The Healer's Daughters

Fiction - Thriller - General
311 Pages
Reviewed on 07/18/2019
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    Book Review

Reviewed by Lesley Jones for Readers' Favorite

The small town of Bergama, Turkey, is about to be brought to its knees when terrorist and Muslim convert Osama Flynn's mission of martyrdom is 'successful'. Tugce Iskan is sent by the Ministry of Culture in Ankara to investigate the motives behind the attack. When she discovers one of the victims of the attack had an ancient gold coin on his person, she must find out if indeed the attack was an act of terrorism or connected to the ancient cache of Galen, a well-respected philosopher and architect from the second century of the Common Era. What Iskan uncovers is a wall of silence to her questions, but slowly her investigation reveals a lucrative business of selling artifacts by the powerful Hamit crime organization and a retired archaeologist called Ozlem, who has in her possession an ancient Roman letter. Iskan is not the only one who wants to know if Ozlem is hiding the whereabouts of an ancient burial ground filled with antiquities. The Hamit family are on her trail too.

From the first chapter, The Healer's Daughters by Jay Amberg gripped my imagination and attention. The main plot is filled with tension and suspense and there are many interesting subplots that support and add depth to the story. The characters are believable and introduced gradually so the storyline was easy to follow. The characters of Ozlem and Iskan were superb, strong and focused on achieving their aim, and the scenes between them were my favorites. The author has a clear skill of building tension and suspense and taking you into the world of the characters. Jay has cleverly woven so much into this novel; acts of terrorism, the kidnap and indoctrination of a young child, and the abuse of his mother. There were also great scenes showing the complex family dynamics of Ozlem and her two children who all have secrets to hide. There are some brilliant twists to the plot that are uncovered towards the end. This novel has a clear 5/5 for me and I would recommend it to anyone who loves a gritty, powerful story.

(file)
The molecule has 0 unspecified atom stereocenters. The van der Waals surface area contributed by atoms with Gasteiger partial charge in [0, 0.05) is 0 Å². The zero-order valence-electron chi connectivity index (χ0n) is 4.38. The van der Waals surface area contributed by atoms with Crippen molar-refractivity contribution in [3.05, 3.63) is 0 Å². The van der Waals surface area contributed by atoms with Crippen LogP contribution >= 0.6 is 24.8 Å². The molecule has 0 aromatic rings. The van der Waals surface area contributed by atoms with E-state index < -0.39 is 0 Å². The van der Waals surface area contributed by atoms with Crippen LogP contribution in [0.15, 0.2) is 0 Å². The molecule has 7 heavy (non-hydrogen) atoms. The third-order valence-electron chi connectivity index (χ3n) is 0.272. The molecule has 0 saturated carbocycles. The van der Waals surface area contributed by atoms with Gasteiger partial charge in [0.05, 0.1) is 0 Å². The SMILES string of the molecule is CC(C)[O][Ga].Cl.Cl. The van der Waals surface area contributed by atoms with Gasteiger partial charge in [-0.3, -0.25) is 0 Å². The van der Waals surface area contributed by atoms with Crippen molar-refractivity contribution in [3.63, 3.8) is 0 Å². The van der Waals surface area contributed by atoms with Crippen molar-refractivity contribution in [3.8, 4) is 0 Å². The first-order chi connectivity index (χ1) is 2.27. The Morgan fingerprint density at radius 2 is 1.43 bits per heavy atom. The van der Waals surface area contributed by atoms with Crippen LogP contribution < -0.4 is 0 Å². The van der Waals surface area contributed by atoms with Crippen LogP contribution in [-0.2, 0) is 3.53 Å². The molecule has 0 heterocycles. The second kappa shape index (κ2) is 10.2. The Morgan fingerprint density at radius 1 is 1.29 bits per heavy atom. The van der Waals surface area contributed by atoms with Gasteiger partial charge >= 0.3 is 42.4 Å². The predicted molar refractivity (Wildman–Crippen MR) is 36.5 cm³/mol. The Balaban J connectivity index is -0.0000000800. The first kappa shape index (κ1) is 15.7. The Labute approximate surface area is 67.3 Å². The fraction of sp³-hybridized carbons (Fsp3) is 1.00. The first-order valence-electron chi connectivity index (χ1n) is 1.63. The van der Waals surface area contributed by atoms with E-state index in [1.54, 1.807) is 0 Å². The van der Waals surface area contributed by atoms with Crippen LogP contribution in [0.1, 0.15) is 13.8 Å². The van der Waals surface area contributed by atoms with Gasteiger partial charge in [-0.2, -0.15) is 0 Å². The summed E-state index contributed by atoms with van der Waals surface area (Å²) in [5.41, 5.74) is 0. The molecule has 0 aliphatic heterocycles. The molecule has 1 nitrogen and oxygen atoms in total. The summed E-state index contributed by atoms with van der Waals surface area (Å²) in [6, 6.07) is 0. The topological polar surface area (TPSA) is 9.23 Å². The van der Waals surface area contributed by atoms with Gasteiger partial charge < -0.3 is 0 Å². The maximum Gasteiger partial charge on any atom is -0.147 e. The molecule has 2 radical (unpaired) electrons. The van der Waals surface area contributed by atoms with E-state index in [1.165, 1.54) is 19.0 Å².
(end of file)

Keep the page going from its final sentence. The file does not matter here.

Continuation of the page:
K.J. Simmill

Everything changed the day the bomb was detonated at Bergama's Acropolis. Tuǧçe Iskan from the Ministry of Culture was quickly deployed to find out if there was anything about the attack that could embroil the Ministry in the investigation. She used to do more important things until she was punished for aiding Boroǧlu. By some twist of fate, it is exactly this person's doorstep she now finds herself upon. Iskan's ability to make connections, due to her photographic memory, see her transferred to a new, more secretive role, and as her investigation and search for the truth continues she finds her path becoming more intertwined with Elif's. Ancient clues have people on the hunt for a hidden treasure, a cache dating back to Galen. But more than just lives are on the line, and it's not always easy to know which is the right path to walk.